On another forum, I read that other cops on the force are angry at the
chief for apologizing, and feel the cop did the right thing. No cite
that I could find.
I hope it is wrong, because his attitude is one that should be
strongly discouraged, to the point of elimination, in any police force.
I'm guessing that Powell was legally allowed to do what he did, but morally
and humanely, he showed incredibly poor judgement. Even if he's not fired,
any career ambitions he might have had have likely hit an immovable
roadblock. At most, I'd say the rest of his days will be spent as record
keeper in some evidence locker.
Where he will have plenty of time to study for the sergeant's exam. Upon
passing that exam with the highest possible marks, he will be assigned to
the Police Academy where he will diligently apply himself to studying for
the Lieutenant's exam. Upon scoring stratospheric grades on the Lieutenant's
exam, he'll be placed in charge of a shift in the identification division.
Delegating all his duties to subordinates, he bone up on the captain's test.
When he becomes a captain, he'll no doubt be placed in either Internal
Affairs or Public Relations until he becomes a deputy chief. After a couple
of years as deputy chief in Dallas, some smaller town, possibly yours, will
hire him as Chief of Police.
You may have recognized the Peter Principle.
Unfortunately, the fact that he "quit", whether it was orchestrated or not,
may mean that he could go work for another police force at some time in the
future. No one knows or at least, no one has stated what exactly is on his
employment record and I don't know if that's publicly accessible information
He probably thought he'd take the video back to the station and show his
fellow officers how he took care of that (fill in ethnic slur here) and
wrote him up. They'd all have a good laugh and pat him on the back.
Thanks for the links, y'all.
Well.. I'm stunned.
I was waiting for the part where Moats is called "boy," gets pistol whipped
and gets a fiery cross on his front lawn but I guess they actually turn the
cameras off for anything the officers might consider a bit "dodgy."
As everyone seems to have said, the fundamental problem isn't Powell's
action. It's Powell's perception that he's not doing anything reprehensible.
I doubt that that can be fixed.. so what's to be done?
What is the purpose of a police force?
To whom is a police force accountable?
What perpetuates the idea that a police force is a legislative controlling
body rather than a, er, _policing_ controlling body - i.e. how come policemen
often see themselves as arbiters of reward and punishment rather than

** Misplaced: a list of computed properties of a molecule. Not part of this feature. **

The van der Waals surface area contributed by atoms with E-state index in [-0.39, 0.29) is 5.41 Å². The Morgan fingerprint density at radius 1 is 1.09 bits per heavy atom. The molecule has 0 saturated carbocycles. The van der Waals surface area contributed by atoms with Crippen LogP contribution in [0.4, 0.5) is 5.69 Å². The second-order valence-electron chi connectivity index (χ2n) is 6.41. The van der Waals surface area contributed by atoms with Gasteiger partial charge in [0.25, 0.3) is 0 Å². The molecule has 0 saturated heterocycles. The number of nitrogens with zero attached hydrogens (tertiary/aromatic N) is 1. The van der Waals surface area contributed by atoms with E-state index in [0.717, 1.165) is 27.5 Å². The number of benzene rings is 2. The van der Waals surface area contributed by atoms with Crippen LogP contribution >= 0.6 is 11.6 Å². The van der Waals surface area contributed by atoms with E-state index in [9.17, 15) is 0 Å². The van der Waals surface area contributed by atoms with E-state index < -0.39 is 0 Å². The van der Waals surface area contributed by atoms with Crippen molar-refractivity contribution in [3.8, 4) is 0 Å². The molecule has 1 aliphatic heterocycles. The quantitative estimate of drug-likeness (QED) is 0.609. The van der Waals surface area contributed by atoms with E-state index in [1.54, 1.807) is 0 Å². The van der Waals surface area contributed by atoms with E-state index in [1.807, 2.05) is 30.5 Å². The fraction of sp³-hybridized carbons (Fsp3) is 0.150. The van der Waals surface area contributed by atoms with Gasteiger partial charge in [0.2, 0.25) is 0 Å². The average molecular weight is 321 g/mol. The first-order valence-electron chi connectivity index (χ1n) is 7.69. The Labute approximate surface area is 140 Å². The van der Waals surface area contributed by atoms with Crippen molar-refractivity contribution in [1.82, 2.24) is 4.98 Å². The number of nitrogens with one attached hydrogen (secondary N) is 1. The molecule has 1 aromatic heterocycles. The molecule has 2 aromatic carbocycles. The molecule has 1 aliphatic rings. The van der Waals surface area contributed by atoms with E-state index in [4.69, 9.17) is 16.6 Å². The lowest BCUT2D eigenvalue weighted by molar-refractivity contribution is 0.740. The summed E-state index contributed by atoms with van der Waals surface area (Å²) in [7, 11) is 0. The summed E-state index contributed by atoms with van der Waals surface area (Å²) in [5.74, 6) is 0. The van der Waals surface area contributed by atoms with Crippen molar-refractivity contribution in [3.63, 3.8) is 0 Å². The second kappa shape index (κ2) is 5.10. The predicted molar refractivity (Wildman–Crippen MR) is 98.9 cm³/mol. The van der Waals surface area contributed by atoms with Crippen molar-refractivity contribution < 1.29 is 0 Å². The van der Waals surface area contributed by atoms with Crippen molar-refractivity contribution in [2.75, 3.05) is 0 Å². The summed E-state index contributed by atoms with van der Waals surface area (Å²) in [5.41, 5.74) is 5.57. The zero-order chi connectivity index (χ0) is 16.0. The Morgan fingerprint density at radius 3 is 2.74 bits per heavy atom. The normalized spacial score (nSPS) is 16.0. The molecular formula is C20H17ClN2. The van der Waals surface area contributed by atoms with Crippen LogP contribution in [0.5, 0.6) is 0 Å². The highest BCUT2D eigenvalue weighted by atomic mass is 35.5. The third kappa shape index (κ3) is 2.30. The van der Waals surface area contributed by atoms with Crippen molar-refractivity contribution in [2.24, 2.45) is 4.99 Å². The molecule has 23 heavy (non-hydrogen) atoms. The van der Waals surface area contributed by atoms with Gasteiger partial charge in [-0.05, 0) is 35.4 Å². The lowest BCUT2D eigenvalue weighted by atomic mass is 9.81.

upholders of a social ethic, whether legislated or not?
There's a soggy midfield between politically-correct bureaucratic
procedure-bound inflexibility and the fly by seat of the pants maverick
make-it-up-on-the-spot traditionalism where everything is based on the
subjectively assessed individual merits of an event within a bigger picture,
The latter depends entirely on the personal integrity of its enforcers which
is usually unrewarded and has vast potential for corruption while the former
is driven by perceived "results" which are usually political instruments
rather than anything to do with the public good.
Somewhere in between is the best and the worst of both worlds. Good men can
make great things happen with a lousy system - and vice versa.
What we seem to have ended up with, (free)worldwide, is a police system where
arrests and convictions are seen as 'positive" while preventative,
make-the-world-safer policing has no statistical or political merit. This
engenders the recruiting and promoting of.. well, frankly, idiots by....
idiots.. There are a lot of good coppers out there but that is in spite of,
not because of the system in which they operate.
The world is not getting any safer - and it could do, but not employing the
current socio-political and career models. It would be quite difficult to
determine the effectiveness of a system, in terms of the wafffly statistics
that currently demonstrate success if one set about employing staff of
integrity, and freed them from the "motivation" of generating irrelevant
statistics because they are not micro-managed by accountants and empire
When the pressure to demonstrate "success" has been replaced by the drive to
produce safer communities, then maybe that will happen but it won't and can't
while ever police forces are made up of Officer Powells and the stupids who
employ them and encourage them to flourish.